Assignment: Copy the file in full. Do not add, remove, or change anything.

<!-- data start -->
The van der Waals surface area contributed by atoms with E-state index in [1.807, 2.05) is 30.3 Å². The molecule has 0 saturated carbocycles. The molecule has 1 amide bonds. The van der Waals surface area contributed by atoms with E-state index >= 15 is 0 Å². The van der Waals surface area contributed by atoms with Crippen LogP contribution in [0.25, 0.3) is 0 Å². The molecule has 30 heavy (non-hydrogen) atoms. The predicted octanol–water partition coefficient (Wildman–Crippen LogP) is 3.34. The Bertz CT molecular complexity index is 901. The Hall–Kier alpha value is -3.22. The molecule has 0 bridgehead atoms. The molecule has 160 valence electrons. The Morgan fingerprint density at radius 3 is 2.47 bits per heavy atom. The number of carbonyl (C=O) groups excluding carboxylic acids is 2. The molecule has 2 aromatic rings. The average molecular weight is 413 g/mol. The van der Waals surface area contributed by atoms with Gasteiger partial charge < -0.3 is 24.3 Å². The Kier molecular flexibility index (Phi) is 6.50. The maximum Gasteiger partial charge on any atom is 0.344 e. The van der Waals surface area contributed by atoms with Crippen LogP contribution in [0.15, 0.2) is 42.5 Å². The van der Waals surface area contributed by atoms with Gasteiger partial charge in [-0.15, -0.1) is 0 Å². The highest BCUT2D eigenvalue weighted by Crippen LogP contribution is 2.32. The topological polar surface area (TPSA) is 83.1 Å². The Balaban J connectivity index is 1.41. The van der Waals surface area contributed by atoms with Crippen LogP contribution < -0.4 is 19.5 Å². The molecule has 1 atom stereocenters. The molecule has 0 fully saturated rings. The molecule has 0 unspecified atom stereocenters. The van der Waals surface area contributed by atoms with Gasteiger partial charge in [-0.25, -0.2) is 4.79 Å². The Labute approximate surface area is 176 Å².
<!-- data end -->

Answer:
The van der Waals surface area contributed by atoms with E-state index in [1.807, 2.05) is 30.3 Å². The molecule has 0 saturated carbocycles. The molecule has 1 amide bonds. The van der Waals surface area contributed by atoms with E-state index >= 15 is 0 Å². The van der Waals surface area contributed by atoms with Crippen LogP contribution in [0.25, 0.3) is 0 Å². The molecule has 30 heavy (non-hydrogen) atoms. The predicted octanol–water partition coefficient (Wildman–Crippen LogP) is 3.34. The Bertz CT molecular complexity index is 901. The Hall–Kier alpha value is -3.22. The molecule has 0 bridgehead atoms. The molecule has 160 valence electrons. The Morgan fingerprint density at radius 3 is 2.47 bits per heavy atom. The number of carbonyl (C=O) groups excluding carboxylic acids is 2. The molecule has 2 aromatic rings. The average molecular weight is 413 g/mol. The van der Waals surface area contributed by atoms with Gasteiger partial charge < -0.3 is 24.3 Å². The Kier molecular flexibility index (Phi) is 6.50. The maximum Gasteiger partial charge on any atom is 0.344 e. The van der Waals surface area contributed by atoms with Crippen LogP contribution in [0.15, 0.2) is 42.5 Å². The van der Waals surface area contributed by atoms with Gasteiger partial charge in [-0.15, -0.1) is 0 Å². The highest BCUT2D eigenvalue weighted by Crippen LogP contribution is 2.32. The topological polar surface area (TPSA) is 83.1 Å². The Balaban J connectivity index is 1.41. The van der Waals surface area contributed by atoms with Crippen LogP contribution < -0.4 is 19.5 Å². The molecule has 1 atom stereocenters. The molecule has 0 fully saturated rings. The molecule has 0 unspecified atom stereocenters. The van der Waals surface area contributed by atoms with Gasteiger partial charge in [-0.25, -0.2) is 4.79 Å². The Labute approximate surface area is 176 Å².